Patent application title: HIGH SPEED SERIAL LINK OUTPUT STAGE HAVING SELF ADAPTATION FOR VARIOUS IMPAIRMENTS
Steven M. Clements (Raleigh, NC, US)
Carrie E. Cox (Cary, NC, US)
Hayden C. Cranford, Jr. (Cary, NC, US)
International Business Machines Corporation
IPC8 Class: AH04B300FI
Class name: Pulse or digital communications cable systems and components
Publication date: 2008-11-20
Patent application number: 20080285661
Patent application title: HIGH SPEED SERIAL LINK OUTPUT STAGE HAVING SELF ADAPTATION FOR VARIOUS IMPAIRMENTS
Carrie E. Cox
Steven M. Clements
Hayden C. Cranford, JR.
Driggs, Hogg, Daugherty & Del Zoppo Co., L.P.A.
International Business Machines Corporation
Origin: WILLOUGBY HILLS, OH US
IPC8 Class: AH04B300FI
A high speed serial link structure and method are provided, comprising a
data driver and a replica driver structure, the replica driver structure
comprising a replica driver, a calibration engine and a peak level
detector. The calibration engine compares a peak level detector output to
a reference value and responsively performs a data driver adjustment,
wherein the data driver adjustment comprises at least one of a driver
biasing adjustment, a driver intermediate stage bandwidth adjustment and
a driver equalization setting adjustment. In some embodiments, the
calibration engine incorporates a comparator and a digital state machine;
in other embodiments, it incorporates an analog operational amplifier.
1. A high speed serial link, comprising:a data driver configured to
receive a real data input and responsively generate a driver data output;
anda replica driver structure configured to receive a calibration data
input and responsively generate a replica driver output; the replica
driver structure comprising:a replica driver configured to receive a
calibration data input and responsively generate a replica driver
output;a calibration engine in circuit communication with the data driver
and the replica driver; anda peak level detector in circuit communication
with the replica driver and the calibration engine and configured to
generate a peak level detector output to the calibration engine;wherein
the calibration engine is configured to compare the peak level detector
output to a reference value and responsively perform a data driver
adjustment, and wherein the data driver adjustment comprises at least one
of a driver biasing adjustment, a driver intermediate stage bandwidth
adjustment, and a driver equalization setting adjustment;the replica
driver further comprising a replica pre-driver MUX and a replica driver
output stage, the replica pre-driver MUX in circuit communication with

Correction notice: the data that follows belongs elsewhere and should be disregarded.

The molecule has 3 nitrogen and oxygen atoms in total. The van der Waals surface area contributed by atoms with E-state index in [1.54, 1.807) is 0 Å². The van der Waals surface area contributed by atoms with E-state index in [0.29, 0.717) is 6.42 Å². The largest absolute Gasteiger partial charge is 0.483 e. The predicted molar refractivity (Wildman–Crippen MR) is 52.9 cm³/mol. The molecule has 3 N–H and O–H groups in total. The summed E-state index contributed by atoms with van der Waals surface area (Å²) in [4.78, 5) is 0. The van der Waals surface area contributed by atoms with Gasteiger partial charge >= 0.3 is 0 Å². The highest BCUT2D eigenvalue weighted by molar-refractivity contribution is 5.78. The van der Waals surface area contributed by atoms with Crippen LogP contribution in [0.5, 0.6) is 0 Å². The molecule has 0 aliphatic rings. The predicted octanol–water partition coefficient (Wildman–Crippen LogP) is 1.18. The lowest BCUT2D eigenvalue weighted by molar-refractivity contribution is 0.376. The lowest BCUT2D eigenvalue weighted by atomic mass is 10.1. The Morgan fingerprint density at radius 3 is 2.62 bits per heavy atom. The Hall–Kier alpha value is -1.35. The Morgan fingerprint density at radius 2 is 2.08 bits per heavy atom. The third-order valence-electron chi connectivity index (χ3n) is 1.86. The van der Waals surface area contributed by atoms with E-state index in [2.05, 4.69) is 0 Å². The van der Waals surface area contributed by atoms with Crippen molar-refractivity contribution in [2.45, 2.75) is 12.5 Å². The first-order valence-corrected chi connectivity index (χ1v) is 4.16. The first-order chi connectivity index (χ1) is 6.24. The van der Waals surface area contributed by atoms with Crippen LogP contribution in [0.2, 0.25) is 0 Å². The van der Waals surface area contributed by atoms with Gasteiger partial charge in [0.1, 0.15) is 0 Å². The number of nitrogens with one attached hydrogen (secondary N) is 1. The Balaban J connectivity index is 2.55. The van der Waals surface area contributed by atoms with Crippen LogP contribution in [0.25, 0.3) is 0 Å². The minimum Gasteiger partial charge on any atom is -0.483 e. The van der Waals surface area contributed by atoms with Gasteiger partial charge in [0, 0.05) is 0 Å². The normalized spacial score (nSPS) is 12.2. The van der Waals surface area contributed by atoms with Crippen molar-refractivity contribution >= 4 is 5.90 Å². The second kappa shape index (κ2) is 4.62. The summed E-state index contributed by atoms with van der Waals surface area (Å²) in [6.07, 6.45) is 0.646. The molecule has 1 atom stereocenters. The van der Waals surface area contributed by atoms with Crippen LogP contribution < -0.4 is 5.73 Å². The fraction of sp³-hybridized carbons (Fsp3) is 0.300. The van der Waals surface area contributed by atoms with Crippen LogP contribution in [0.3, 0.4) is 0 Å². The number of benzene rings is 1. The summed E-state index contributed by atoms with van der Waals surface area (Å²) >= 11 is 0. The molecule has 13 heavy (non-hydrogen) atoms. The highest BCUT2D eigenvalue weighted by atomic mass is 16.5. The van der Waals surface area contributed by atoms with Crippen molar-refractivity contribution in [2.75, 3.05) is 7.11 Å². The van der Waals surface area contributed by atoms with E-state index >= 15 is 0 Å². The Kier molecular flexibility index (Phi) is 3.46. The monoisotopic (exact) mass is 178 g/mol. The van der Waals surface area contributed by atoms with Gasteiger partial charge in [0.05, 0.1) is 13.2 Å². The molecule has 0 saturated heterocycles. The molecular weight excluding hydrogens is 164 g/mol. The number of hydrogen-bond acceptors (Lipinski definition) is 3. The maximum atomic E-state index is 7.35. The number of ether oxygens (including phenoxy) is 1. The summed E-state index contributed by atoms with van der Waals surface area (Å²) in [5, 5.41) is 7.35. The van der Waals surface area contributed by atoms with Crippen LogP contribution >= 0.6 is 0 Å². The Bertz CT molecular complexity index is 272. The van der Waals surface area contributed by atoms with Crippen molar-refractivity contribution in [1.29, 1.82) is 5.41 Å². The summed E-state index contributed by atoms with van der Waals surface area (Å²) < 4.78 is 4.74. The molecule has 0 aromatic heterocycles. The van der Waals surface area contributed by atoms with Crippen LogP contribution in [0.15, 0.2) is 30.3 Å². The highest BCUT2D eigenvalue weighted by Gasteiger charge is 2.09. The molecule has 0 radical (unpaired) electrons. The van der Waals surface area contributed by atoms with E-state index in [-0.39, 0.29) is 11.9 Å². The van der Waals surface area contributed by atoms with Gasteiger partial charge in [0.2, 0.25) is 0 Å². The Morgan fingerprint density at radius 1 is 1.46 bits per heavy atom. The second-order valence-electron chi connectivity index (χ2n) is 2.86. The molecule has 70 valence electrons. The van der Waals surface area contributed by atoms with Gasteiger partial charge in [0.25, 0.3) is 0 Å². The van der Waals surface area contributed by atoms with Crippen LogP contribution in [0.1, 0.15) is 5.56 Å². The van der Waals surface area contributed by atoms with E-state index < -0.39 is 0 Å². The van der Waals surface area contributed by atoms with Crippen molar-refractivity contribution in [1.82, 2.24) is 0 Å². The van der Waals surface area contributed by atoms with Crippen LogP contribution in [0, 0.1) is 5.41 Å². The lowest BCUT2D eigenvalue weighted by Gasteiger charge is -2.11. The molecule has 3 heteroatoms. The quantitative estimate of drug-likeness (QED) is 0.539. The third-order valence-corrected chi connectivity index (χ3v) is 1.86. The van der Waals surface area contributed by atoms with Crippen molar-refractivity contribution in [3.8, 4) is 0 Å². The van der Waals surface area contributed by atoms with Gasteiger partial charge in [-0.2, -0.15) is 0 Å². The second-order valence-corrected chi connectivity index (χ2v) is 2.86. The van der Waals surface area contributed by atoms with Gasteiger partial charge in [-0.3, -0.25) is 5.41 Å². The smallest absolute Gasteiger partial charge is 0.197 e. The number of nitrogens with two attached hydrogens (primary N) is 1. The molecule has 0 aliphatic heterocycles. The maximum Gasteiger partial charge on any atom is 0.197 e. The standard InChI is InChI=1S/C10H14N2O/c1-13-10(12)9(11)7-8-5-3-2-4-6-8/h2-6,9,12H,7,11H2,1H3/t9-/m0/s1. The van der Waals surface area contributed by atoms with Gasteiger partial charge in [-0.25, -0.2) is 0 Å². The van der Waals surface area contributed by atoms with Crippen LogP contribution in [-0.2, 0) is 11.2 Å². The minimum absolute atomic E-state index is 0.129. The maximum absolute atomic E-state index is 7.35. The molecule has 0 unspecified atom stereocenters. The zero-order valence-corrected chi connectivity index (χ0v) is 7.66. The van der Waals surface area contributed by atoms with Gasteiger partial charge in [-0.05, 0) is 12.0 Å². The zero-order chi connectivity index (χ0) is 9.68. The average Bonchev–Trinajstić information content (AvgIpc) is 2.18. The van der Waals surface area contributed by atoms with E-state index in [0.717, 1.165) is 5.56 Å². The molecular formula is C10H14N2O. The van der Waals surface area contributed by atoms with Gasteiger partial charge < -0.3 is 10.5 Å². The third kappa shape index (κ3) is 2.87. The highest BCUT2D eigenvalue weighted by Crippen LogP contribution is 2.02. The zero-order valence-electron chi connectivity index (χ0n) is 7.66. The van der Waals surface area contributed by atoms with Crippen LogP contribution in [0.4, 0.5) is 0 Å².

the calibration engine and configured to receive the calibration data
input from the calibration engine and responsively generate a replica MUX
data output to the replica driver output stage, the replica driver output
stage configured to responsively generate a replica driver data output;a
signal interface in circuit communication between the replica driver
output stage and the peak level detector and configured to generate a
signal interface output signal to the peak level detector responsive to
the replica driver data output, wherein the peak level detector is
configured to generate the peak level detector output responsive to the
signal interface output signal;the data driver further comprising:a data
pre-driver MUX in circuit communication with the calibration engine and
configured to receive the real data input and responsively generate a
data pre-driver MUX data output; anda data driver output stage in circuit
communication with the calibration engine and the data pre-driver MUX,
the data driver output stage configured to receive the data pre-driver
MUX data output and responsively generate the driver data output;wherein
the calibration engine is configured to perform the driver component
adjustment by generating a pre-driver/MUX adjustment signal to the data
pre-driver MUX and the replica pre-driver MUX, and a driver adjustment
signal to the data driver output stage and the replica driver output
stage; andwherein the driver adjustment signal is configured to perform
the driver biasing adjustment through setting the replica driver output
stage to a minimum output amplitude responsive to at least one driver
aspect; setting an input to the replica driver output stage to a maximum
frequency; comparing a replica driver output stage output amplitude